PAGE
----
John Spong: So since this is the first track on the record, and it sets up the whole thing, it’s the invitation to that. Let’s listen to it real quick.
Dave Cobb: All right.
[Willie Nelson singing “Time of the Preacher”]
John Spong: So we talked about the production part of it, and the creative statement part of it, but when you listen to it just as a song, what do you hear? Are there lines in there that jumped out at you?
Dave Cobb: Really, it’s more that it’s a concept, a whole concept album. And I love the fact . . . I always love Pink Floyd and how the themes come over and over and over again, back in the records. And obviously the Beatles before that. I love that. I love that it’s a concept record. Again, it’s somebody giving you artistic freedom to just go to an imaginary world. That’s what that record is to me. You know what I mean? It’s an imaginary world. It’s almost like you are watching a landscape, as opposed to just hearing a song. That’s so beautiful about that.
John Spong: I’ve seen you say in places that “cinematic records” turn you on, which is another—well, that’s what you just said, “landscape” and “concept.” One of the things that gets me about this is, if I’ve read right—so Willie needs to make a record, and he’s got this song that he’s always loved, “Red Headed Stranger,” which is the third murder in this story. But wonderfully, when he was a DJ in Fort Worth in the fifties, that was a song he would sing.
Dave Cobb: That’s crazy. I didn’t know that.
John Spong: In the afternoon, because, like, housewives cleaning and listening to him on the radio—that was to get their kids to sleep. It was a lullaby for kids, which is just a wonderfully Willie . . . Of course, his lullabies are violent murder ballads.
Dave Cobb: Yeah. Well, “Blue Eyes Cry in the Rain,” I mean, that’s a lullaby too, right?
John Spong: Yeah, yes.
Dave Cobb: That’s a song that commercially lives outside of a concept record, which is really . . . You could hear that one song and go, “I don’t know what the record’s about, but this is a great song,” and get with it. It doesn’t take a deep dive to get that song immediately. You know what I mean?
John Spong: Right. That’s what Willie does with this. He wants to make a concept about this . . . based around this one song. So he backfills, he creates a story of why the guy was so upset, and having a cheating wife and the killing there. And then “Blue Eyes Crying in the Rain” is her funeral, and then the second thing happens. And then the second half of the album is redemption. But this “Time of the Preacher,” it’s the theme. It’s like a little bit overture, a little bit aria, something like that.
Dave Cobb: No, it is.
John Spong: It keeps coming in.
Dave Cobb: Which is really clever. I think that’s really endearing, and it definitely brings you back. I think maybe it’s that song that really makes it a concept album.
John Spong: Yeah. Yeah. The way in “Blue Rock Montana,” that song on there, which he does before “Blue Eyes Crying,” that’s where he kills his wife and her lover . . . he closes that with the chorus to “Red Headed Stranger,” that “Don’t cross him, don’t boss him.” It’s like Brian Wilson’s Smile or something. There’s these callbacks . . .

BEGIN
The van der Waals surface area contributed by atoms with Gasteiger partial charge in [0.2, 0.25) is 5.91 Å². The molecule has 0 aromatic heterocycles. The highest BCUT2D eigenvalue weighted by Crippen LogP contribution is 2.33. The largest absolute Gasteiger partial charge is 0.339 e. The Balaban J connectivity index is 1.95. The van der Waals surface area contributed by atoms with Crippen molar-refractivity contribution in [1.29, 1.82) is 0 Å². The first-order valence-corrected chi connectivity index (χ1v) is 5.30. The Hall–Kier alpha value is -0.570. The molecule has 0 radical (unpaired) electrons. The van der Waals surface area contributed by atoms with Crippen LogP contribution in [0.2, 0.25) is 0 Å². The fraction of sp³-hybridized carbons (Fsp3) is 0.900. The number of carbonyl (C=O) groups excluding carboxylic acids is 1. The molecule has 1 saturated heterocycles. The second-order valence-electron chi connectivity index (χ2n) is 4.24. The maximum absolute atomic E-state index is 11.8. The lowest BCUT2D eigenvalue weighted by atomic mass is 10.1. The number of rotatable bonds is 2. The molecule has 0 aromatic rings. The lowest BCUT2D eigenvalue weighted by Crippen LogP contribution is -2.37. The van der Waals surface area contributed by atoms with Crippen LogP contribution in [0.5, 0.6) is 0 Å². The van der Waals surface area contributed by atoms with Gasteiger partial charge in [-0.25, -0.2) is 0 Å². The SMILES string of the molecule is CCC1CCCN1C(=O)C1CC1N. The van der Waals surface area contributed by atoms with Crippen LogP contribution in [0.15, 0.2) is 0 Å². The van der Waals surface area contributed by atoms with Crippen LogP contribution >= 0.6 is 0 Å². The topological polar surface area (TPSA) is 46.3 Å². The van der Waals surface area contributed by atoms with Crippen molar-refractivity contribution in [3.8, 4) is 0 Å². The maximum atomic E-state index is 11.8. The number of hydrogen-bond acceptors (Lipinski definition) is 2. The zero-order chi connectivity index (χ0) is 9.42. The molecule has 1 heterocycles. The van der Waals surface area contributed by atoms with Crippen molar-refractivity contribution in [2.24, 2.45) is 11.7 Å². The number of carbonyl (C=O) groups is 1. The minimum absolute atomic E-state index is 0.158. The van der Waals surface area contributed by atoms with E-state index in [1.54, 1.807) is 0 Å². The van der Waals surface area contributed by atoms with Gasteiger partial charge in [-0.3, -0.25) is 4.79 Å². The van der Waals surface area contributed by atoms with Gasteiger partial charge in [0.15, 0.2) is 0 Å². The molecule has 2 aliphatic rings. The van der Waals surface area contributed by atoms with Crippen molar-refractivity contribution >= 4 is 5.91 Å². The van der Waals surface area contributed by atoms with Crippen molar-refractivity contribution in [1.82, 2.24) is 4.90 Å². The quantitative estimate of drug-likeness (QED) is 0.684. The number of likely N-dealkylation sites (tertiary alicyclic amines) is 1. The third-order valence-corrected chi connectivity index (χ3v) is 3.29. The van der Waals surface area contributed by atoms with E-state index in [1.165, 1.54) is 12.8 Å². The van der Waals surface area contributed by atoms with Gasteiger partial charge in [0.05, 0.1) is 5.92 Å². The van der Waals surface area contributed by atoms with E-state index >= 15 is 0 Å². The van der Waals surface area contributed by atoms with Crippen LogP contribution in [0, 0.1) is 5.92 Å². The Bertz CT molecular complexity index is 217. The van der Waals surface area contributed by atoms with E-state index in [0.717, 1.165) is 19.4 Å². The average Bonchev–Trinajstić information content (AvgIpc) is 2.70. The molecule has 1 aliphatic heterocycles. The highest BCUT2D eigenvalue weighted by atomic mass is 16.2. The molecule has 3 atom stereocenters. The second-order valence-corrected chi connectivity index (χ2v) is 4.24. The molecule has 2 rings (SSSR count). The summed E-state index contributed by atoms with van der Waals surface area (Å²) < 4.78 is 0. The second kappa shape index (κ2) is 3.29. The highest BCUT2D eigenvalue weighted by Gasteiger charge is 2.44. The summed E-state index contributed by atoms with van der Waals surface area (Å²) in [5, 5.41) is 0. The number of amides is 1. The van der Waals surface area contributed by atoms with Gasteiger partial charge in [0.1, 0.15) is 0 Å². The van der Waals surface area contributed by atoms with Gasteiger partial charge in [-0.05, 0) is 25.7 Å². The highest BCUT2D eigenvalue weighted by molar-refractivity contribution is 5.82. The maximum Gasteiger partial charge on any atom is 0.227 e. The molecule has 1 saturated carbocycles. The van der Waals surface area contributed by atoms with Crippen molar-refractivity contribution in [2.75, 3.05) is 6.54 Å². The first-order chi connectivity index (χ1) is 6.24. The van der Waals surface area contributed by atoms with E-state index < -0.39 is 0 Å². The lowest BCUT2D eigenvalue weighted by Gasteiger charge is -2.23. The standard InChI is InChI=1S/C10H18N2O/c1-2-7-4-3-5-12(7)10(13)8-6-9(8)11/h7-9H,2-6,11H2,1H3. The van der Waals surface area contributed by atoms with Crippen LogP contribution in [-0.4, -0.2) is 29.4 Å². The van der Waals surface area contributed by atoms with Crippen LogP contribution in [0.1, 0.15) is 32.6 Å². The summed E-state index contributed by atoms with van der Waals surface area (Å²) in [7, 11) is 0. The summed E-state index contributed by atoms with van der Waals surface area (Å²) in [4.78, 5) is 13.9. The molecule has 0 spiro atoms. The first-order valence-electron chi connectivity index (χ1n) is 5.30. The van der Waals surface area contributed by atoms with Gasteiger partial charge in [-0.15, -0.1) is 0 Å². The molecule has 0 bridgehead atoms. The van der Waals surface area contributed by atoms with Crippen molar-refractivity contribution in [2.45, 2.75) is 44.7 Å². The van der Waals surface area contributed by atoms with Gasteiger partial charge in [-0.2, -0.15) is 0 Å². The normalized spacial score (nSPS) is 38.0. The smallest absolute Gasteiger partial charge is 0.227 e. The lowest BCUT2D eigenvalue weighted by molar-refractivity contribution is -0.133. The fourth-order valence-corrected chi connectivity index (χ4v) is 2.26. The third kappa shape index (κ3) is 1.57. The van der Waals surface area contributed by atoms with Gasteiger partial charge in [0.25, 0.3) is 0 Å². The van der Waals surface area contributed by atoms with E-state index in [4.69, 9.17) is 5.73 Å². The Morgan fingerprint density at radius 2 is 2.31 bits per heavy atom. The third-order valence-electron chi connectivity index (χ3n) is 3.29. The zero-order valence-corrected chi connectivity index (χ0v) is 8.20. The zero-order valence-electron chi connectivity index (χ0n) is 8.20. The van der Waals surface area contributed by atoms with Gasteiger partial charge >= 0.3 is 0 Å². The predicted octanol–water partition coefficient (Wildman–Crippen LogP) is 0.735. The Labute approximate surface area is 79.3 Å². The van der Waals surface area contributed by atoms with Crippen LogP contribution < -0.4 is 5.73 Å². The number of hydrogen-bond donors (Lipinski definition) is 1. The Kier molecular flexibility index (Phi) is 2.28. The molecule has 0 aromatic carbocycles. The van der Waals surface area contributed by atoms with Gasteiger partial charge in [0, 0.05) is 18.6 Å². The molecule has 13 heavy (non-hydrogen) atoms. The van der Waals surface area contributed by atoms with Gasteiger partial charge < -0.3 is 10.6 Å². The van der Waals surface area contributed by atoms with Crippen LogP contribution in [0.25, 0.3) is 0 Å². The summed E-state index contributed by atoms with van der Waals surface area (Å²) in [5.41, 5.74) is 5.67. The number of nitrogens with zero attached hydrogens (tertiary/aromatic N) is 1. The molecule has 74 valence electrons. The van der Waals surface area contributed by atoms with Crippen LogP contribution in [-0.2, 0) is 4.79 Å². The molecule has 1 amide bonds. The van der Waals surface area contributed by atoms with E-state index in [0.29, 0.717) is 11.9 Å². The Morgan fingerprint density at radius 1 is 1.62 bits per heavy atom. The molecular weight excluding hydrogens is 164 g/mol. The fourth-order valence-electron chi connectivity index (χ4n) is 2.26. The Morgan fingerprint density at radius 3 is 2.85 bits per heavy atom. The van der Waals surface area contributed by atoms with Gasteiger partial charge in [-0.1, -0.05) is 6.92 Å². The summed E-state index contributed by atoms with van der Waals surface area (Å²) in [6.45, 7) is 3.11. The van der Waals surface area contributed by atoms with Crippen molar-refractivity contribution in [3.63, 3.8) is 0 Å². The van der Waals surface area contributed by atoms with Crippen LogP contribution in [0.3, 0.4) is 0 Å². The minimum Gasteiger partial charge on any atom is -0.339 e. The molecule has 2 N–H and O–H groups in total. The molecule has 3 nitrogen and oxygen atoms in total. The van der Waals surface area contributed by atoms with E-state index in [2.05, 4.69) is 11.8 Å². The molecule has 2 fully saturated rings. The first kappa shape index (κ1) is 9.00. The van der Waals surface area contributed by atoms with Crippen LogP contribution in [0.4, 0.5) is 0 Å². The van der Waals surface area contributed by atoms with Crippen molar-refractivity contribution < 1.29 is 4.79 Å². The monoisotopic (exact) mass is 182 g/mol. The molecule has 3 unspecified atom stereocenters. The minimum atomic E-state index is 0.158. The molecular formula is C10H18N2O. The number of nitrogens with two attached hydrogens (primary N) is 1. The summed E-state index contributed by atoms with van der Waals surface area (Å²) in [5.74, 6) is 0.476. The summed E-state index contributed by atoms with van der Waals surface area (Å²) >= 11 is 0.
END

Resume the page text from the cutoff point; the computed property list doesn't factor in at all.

Dave Cobb: Oh, a hundred percent. “Heroes and Villains.” Yeah, it’s all that stuff. You’re exactly right. I mean, I would be the wrong person to go in detail with Willie Nelson lyrics, because he’s so far ahead of the world with lyric writing and mastery with his pen.
But I hear it as this fantasy musical landscape, too. And it’s so simple. It’s so raw. And that’s what’s so cool about it. I mean, there is nothing, there’s no trickery. You know, in a world where if you listen to Willie Nelson when he was in Nashville, there’s tons of reverb, and that stuff is really amazing too. I mean, there’s tons of different things, kind of making a landscape. But the landscape on this, it’s just the barren thing. It almost feels like you’re in the desert. You know what I mean?
John Spong: Yeah. Somebody even wrote that. I saw a review somewhere. “The deliberately spare arrangements echoed the Stranger’s existential loneliness.”
Dave Cobb: That person’s way smarter than me, yeah. That’s a much better way to say—I just said it sounds cool. That’s pretty much it.
John Spong: Well, one thing that I’ve learned in getting ready to talk to you about this that I hadn’t known before—this was released on, I think, May twenty-sixth, 1975. And so to give a sense of how radical that quiet sound was, a big single released that day is . . .
[Glen Campbell singing “Rhinestone Cowboy”]
Dave Cobb: Oh wow.
John Spong: Yeah. How do I . . .
Dave Cobb: Which, I love this song too.
John Spong: Oh, I absolutely love this song.
Dave Cobb: I’m a big Glen Campbell fan.
John Spong: I mean… This is where I meant to start it. I mean, it’s just…
Dave Cobb: Love it. I love that song too.
John Spong: It’s one of my favorite songs I’ve ever heard. Completely, honestly. But it’s just weird. And that was number one, all that summer, and then when it leaves the charts, or drops from number one, in mid-[September], “Blue Eyes Crying in the Rain” is, [three weeks] later, the number one song.
Dave Cobb: Incredible.
John Spong: This is not how it worked back then. This is not what anybody expected.
Dave Cobb: Yeah, I mean, I’ve read stuff—and again, I wasn’t there. I was one year old when this record came out, but I’d read that this is the record that cemented him as an outlaw. And I really think it is pretty against the grain as possible to make something like that, a piece of work like that, at that time. Because you’re coming out of the late sixties, and it’s reverb central, and there’s production central and big strings and orchestra. Willie certainly had that on some of his earlier records, and this is the antithesis of the early records, in my opinion.
[Willie Nelson singing “Time of the Preacher”]
John Spong: Yeah. Well, talk about, if you would—’cause you’re not in your home studio, but your home studio is the famous RCA Studio A. And Willie, I’ve never been able to figure out—How much did he cut in Studio A and how much in Studio B? And, I guess, maybe for people that aren’t as up on it, what’s Studio A?